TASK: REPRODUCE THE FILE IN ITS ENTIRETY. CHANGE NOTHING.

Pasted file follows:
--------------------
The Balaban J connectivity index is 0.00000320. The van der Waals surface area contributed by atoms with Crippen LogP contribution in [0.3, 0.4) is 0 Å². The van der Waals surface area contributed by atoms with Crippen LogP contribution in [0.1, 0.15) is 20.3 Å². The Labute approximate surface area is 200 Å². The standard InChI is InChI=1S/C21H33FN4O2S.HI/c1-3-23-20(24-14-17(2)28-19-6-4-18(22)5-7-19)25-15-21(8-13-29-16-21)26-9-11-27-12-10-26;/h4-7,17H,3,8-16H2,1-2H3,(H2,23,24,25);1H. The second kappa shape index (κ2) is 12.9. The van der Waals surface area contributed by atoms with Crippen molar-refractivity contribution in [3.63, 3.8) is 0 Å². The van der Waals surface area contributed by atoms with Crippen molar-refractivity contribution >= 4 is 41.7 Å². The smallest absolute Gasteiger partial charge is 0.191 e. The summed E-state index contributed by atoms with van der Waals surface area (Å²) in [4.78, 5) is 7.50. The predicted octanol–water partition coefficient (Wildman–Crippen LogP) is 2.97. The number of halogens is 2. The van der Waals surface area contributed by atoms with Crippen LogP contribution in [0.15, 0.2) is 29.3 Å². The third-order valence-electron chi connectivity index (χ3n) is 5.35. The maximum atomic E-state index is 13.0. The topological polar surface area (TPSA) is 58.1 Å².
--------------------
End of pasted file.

The Balaban J connectivity index is 0.00000320. The van der Waals surface area contributed by atoms with Crippen LogP contribution in [0.3, 0.4) is 0 Å². The van der Waals surface area contributed by atoms with Crippen LogP contribution in [0.1, 0.15) is 20.3 Å². The Labute approximate surface area is 200 Å². The standard InChI is InChI=1S/C21H33FN4O2S.HI/c1-3-23-20(24-14-17(2)28-19-6-4-18(22)5-7-19)25-15-21(8-13-29-16-21)26-9-11-27-12-10-26;/h4-7,17H,3,8-16H2,1-2H3,(H2,23,24,25);1H. The second kappa shape index (κ2) is 12.9. The van der Waals surface area contributed by atoms with Crippen molar-refractivity contribution in [3.63, 3.8) is 0 Å². The van der Waals surface area contributed by atoms with Crippen molar-refractivity contribution >= 4 is 41.7 Å². The smallest absolute Gasteiger partial charge is 0.191 e. The summed E-state index contributed by atoms with van der Waals surface area (Å²) in [4.78, 5) is 7.50. The predicted octanol–water partition coefficient (Wildman–Crippen LogP) is 2.97. The number of halogens is 2. The van der Waals surface area contributed by atoms with Crippen LogP contribution in [0.15, 0.2) is 29.3 Å². The third-order valence-electron chi connectivity index (χ3n) is 5.35. The maximum atomic E-state index is 13.0. The topological polar surface area (TPSA) is 58.1 Å².